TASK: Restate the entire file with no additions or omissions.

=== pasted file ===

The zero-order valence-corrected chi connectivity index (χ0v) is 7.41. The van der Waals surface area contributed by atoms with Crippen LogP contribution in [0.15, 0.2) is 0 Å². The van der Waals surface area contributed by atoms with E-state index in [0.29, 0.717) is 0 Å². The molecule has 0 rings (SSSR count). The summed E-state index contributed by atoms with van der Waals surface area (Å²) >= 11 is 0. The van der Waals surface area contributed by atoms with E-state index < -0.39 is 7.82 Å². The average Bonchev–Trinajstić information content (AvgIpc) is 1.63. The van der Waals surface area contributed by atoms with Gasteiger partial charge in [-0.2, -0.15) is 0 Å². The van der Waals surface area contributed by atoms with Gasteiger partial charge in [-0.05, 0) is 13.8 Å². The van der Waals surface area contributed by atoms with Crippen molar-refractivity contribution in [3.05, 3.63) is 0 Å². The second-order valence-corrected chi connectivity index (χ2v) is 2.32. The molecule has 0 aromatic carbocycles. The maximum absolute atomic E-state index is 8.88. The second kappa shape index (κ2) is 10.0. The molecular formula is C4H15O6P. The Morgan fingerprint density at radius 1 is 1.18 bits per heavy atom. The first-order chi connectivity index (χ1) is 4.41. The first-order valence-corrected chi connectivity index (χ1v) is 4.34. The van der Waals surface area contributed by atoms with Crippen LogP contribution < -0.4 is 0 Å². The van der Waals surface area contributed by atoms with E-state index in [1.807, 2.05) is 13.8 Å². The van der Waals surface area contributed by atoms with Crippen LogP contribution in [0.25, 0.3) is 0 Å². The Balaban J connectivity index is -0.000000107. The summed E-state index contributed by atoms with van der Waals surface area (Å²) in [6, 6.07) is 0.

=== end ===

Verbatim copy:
The zero-order valence-corrected chi connectivity index (χ0v) is 7.41. The van der Waals surface area contributed by atoms with Crippen LogP contribution in [0.15, 0.2) is 0 Å². The van der Waals surface area contributed by atoms with E-state index in [0.29, 0.717) is 0 Å². The molecule has 0 rings (SSSR count). The summed E-state index contributed by atoms with van der Waals surface area (Å²) >= 11 is 0. The van der Waals surface area contributed by atoms with E-state index < -0.39 is 7.82 Å². The average Bonchev–Trinajstić information content (AvgIpc) is 1.63. The van der Waals surface area contributed by atoms with Gasteiger partial charge in [-0.2, -0.15) is 0 Å². The van der Waals surface area contributed by atoms with Gasteiger partial charge in [-0.05, 0) is 13.8 Å². The van der Waals surface area contributed by atoms with Crippen molar-refractivity contribution in [3.05, 3.63) is 0 Å². The second-order valence-corrected chi connectivity index (χ2v) is 2.32. The molecule has 0 aromatic carbocycles. The maximum absolute atomic E-state index is 8.88. The second kappa shape index (κ2) is 10.0. The molecular formula is C4H15O6P. The Morgan fingerprint density at radius 1 is 1.18 bits per heavy atom. The first-order chi connectivity index (χ1) is 4.41. The first-order valence-corrected chi connectivity index (χ1v) is 4.34. The van der Waals surface area contributed by atoms with Crippen LogP contribution < -0.4 is 0 Å². The van der Waals surface area contributed by atoms with E-state index in [1.807, 2.05) is 13.8 Å². The van der Waals surface area contributed by atoms with Crippen LogP contribution in [0.25, 0.3) is 0 Å². The Balaban J connectivity index is -0.000000107. The summed E-state index contributed by atoms with van der Waals surface area (Å²) in [6, 6.07) is 0.